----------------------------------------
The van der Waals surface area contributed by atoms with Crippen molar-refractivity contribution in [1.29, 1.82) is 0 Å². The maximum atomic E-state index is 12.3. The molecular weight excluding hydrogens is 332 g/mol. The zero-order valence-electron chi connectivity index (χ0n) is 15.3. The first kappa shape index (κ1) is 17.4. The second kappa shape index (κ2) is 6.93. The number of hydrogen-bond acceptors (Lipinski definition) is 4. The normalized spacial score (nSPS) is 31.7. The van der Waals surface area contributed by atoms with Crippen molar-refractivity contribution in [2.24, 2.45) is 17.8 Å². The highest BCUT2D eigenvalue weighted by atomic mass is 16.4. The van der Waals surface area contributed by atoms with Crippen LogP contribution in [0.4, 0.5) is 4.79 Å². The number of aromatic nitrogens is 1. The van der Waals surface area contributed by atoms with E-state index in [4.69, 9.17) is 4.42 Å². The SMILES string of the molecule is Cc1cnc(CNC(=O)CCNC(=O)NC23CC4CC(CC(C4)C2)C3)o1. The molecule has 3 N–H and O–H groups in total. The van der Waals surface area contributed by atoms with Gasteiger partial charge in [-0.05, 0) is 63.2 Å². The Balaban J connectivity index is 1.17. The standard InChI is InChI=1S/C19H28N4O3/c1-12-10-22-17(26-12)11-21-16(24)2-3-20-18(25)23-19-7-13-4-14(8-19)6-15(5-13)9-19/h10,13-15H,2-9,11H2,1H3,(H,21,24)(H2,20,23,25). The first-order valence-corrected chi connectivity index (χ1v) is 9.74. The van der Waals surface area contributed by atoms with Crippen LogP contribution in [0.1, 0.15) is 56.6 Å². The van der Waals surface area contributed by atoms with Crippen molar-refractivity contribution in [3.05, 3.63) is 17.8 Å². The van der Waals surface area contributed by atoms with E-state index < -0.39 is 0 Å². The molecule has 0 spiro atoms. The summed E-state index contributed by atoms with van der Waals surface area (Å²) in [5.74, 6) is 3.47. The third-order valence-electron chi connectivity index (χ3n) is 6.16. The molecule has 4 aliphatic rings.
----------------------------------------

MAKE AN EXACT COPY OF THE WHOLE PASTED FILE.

The van der Waals surface area contributed by atoms with Crippen molar-refractivity contribution in [1.29, 1.82) is 0 Å². The maximum atomic E-state index is 12.3. The molecular weight excluding hydrogens is 332 g/mol. The zero-order valence-electron chi connectivity index (χ0n) is 15.3. The first kappa shape index (κ1) is 17.4. The second kappa shape index (κ2) is 6.93. The number of hydrogen-bond acceptors (Lipinski definition) is 4. The normalized spacial score (nSPS) is 31.7. The van der Waals surface area contributed by atoms with Crippen molar-refractivity contribution in [2.24, 2.45) is 17.8 Å². The highest BCUT2D eigenvalue weighted by atomic mass is 16.4. The van der Waals surface area contributed by atoms with Crippen LogP contribution in [0.4, 0.5) is 4.79 Å². The number of aromatic nitrogens is 1. The van der Waals surface area contributed by atoms with E-state index in [4.69, 9.17) is 4.42 Å². The SMILES string of the molecule is Cc1cnc(CNC(=O)CCNC(=O)NC23CC4CC(CC(C4)C2)C3)o1. The molecule has 3 N–H and O–H groups in total. The van der Waals surface area contributed by atoms with Gasteiger partial charge in [-0.05, 0) is 63.2 Å². The Balaban J connectivity index is 1.17. The standard InChI is InChI=1S/C19H28N4O3/c1-12-10-22-17(26-12)11-21-16(24)2-3-20-18(25)23-19-7-13-4-14(8-19)6-15(5-13)9-19/h10,13-15H,2-9,11H2,1H3,(H,21,24)(H2,20,23,25). The first-order valence-corrected chi connectivity index (χ1v) is 9.74. The van der Waals surface area contributed by atoms with Crippen LogP contribution in [0.1, 0.15) is 56.6 Å². The van der Waals surface area contributed by atoms with Crippen molar-refractivity contribution in [3.05, 3.63) is 17.8 Å². The van der Waals surface area contributed by atoms with E-state index < -0.39 is 0 Å². The molecule has 0 spiro atoms. The summed E-state index contributed by atoms with van der Waals surface area (Å²) in [5.74, 6) is 3.47. The third-order valence-electron chi connectivity index (χ3n) is 6.16. The molecule has 4 aliphatic rings.